Ombion: Workers unity and struggle


THE recent show of unity of various workers groups from the left militant to the moderate and section of small and medium sugar farm owners on the issue of sugar import liberalization is quite positive.

After all, there remain a strong basis for forging workers unity especially when an issue as big as agriculture liberalization, low wages, poor benefits, and security of tenure that affect not just a few but all agricultural and industrial workers.

Actually, the issues that easily galvanized workers unity in the 80s were not just sugar crisis, but class issues, starvation wages, poor benefits, slave-like working conditions, fascist brutalities of the sugar farm owners’ private armies in tandem with sugar-subsidized Philippine constabulary, Philippine army and the Civilian Home Defense Forces (CHDFs) later transformed into Citizens Armed Forces Geographical Units (Cafgus).

A strong workers movement in the 70s and 80s however started to break up towards the middle of the 90s; such major break-up was triggered more by differing ideologies and political standpoint among their ranks than the counter fascist attacks of the state.

A decade or more after that, the weakened Negros workers movement caused by intense internal debates coupled by some inter-labor skirmishes suffered defeat after defeat from the recoup of the big landed elites.

A number of workers controlled farm lands were taken back by land owners, unionized sugar workers dropped to more than half of the strength of the 80s, Collective Bargaining Agreements (CBAs) reduced considerably, more regular workers turned into piece-rate workers, numerous union and farm worker-leaders left their organizations and lived "normal lives," others were by state security forces while a number killed each other in some sorts of revenge and envy.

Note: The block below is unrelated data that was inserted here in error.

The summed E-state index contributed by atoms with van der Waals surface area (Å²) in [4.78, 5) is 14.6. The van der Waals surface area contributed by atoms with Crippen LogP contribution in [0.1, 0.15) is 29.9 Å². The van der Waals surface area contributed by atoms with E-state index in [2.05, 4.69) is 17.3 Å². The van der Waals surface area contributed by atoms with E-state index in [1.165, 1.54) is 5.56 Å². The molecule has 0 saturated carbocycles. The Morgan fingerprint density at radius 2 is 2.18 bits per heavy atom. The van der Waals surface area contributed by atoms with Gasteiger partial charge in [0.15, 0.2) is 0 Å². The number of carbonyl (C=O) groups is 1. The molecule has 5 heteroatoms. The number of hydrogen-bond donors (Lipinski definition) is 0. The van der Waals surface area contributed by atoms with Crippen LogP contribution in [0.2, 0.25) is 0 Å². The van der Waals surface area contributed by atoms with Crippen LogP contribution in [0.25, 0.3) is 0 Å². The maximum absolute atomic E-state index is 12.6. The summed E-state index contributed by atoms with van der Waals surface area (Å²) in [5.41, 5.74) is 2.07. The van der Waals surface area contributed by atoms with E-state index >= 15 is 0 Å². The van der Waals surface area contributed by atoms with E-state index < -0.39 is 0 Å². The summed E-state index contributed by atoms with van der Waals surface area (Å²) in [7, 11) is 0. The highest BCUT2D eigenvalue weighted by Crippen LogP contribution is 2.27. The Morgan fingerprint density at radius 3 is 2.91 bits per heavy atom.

All this have given the landed elites the long break to trample the workers’ rights, and made their lives more miserable.

Only in the last five to six years that various workers groups in Negros began to pick up their respective baggage and faced the bigger issues while confronting common concerns of the workers movement.

Unlike in the 90s where conflicts in the workers movement were dealt with antagonisms and often burst in the open, in recent years, various workers groups have become more sober and rationale in handling their tensions in the old fashion of unity and struggle.

Of course, suspicion and restraint towards each other are still visible, but the common concerns, big and small, organizational and political, are what seem to interest them now more than their differences.

As a consistent observer-analyst of the Negros conditions, I find this trend growing especially that workers are facing more problems with the ruling Duterte administration. And I believe this will grow significantly in the next few years.

But the initiatives would be stronger and sustainable if the young labor leaders play more active role, and forge similar solidarity with other sectors and individuals who not only appreciate the workers issues and struggles, but see their continuing major importance in effecting bigger social, economic, and political reforms towards transforming society.

Much has still to be done in this regard.

As to dealing with the medium and big sugar farm owners who have recently joined the solidarity with the workers on sugar import liberalization, the workers groups should exercise caution with them, in strict observance of principle of unity and struggle, independence and initiative. The workers movement in Negros and elsewhere have long experienced and learned lessons on the treachery and double-dealing of a number of medium and big sugar farm owners joining them.

Still, together they should not relax even on such specific issue of sugar import liberalization. They should instead keep pressing on because the SRA and Malacanang though giving an ear to them are actually firm and bent on the full liberalization of our agriculture including sugar.

If sugar industry is busted once more like in the 70s and 80s, it would be the end of it, and thousands of sugar farm workers and small sugar landowners mostly agrarian reform beneficiaries and “arindarors” or lease-holders, will be displaced with intensity never experienced more than three decades ago, and probable social upheavals and resistance that could even surpass the 80s.

Yesterday’s display of workers unity in Bacolod and other cities in the region speak only of one thing -- the workers cannot and should not be underestimated by the powers that be because they have as a class the innate capacity to bounce back, and leap forward to reclaim the dignity of labor and realize the desirability of their struggle for national freedom and democracy, towards socialism.

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